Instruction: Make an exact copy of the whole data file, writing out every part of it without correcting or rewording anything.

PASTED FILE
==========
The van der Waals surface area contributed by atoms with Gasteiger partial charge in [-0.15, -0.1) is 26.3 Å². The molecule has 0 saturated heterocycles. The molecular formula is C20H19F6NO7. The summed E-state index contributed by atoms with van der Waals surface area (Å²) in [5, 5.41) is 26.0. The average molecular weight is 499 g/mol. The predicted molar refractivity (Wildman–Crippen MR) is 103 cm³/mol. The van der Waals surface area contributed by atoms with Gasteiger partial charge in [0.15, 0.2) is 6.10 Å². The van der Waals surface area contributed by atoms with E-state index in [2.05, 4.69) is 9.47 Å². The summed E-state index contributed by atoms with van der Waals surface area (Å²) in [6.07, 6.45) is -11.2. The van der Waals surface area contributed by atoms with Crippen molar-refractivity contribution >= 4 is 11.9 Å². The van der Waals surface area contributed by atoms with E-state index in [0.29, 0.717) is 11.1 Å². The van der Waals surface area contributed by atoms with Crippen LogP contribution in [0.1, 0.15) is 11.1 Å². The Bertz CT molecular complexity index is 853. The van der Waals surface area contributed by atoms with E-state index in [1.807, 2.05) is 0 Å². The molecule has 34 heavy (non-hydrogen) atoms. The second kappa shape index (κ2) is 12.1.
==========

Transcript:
The van der Waals surface area contributed by atoms with Gasteiger partial charge in [-0.15, -0.1) is 26.3 Å². The molecule has 0 saturated heterocycles. The molecular formula is C20H19F6NO7. The summed E-state index contributed by atoms with van der Waals surface area (Å²) in [5, 5.41) is 26.0. The average molecular weight is 499 g/mol. The predicted molar refractivity (Wildman–Crippen MR) is 103 cm³/mol. The van der Waals surface area contributed by atoms with Gasteiger partial charge in [0.15, 0.2) is 6.10 Å². The van der Waals surface area contributed by atoms with E-state index in [2.05, 4.69) is 9.47 Å². The summed E-state index contributed by atoms with van der Waals surface area (Å²) in [6.07, 6.45) is -11.2. The van der Waals surface area contributed by atoms with Crippen molar-refractivity contribution >= 4 is 11.9 Å². The van der Waals surface area contributed by atoms with E-state index in [0.29, 0.717) is 11.1 Å². The van der Waals surface area contributed by atoms with Crippen LogP contribution in [0.1, 0.15) is 11.1 Å². The Bertz CT molecular complexity index is 853. The van der Waals surface area contributed by atoms with E-state index in [1.807, 2.05) is 0 Å². The molecule has 34 heavy (non-hydrogen) atoms. The second kappa shape index (κ2) is 12.1.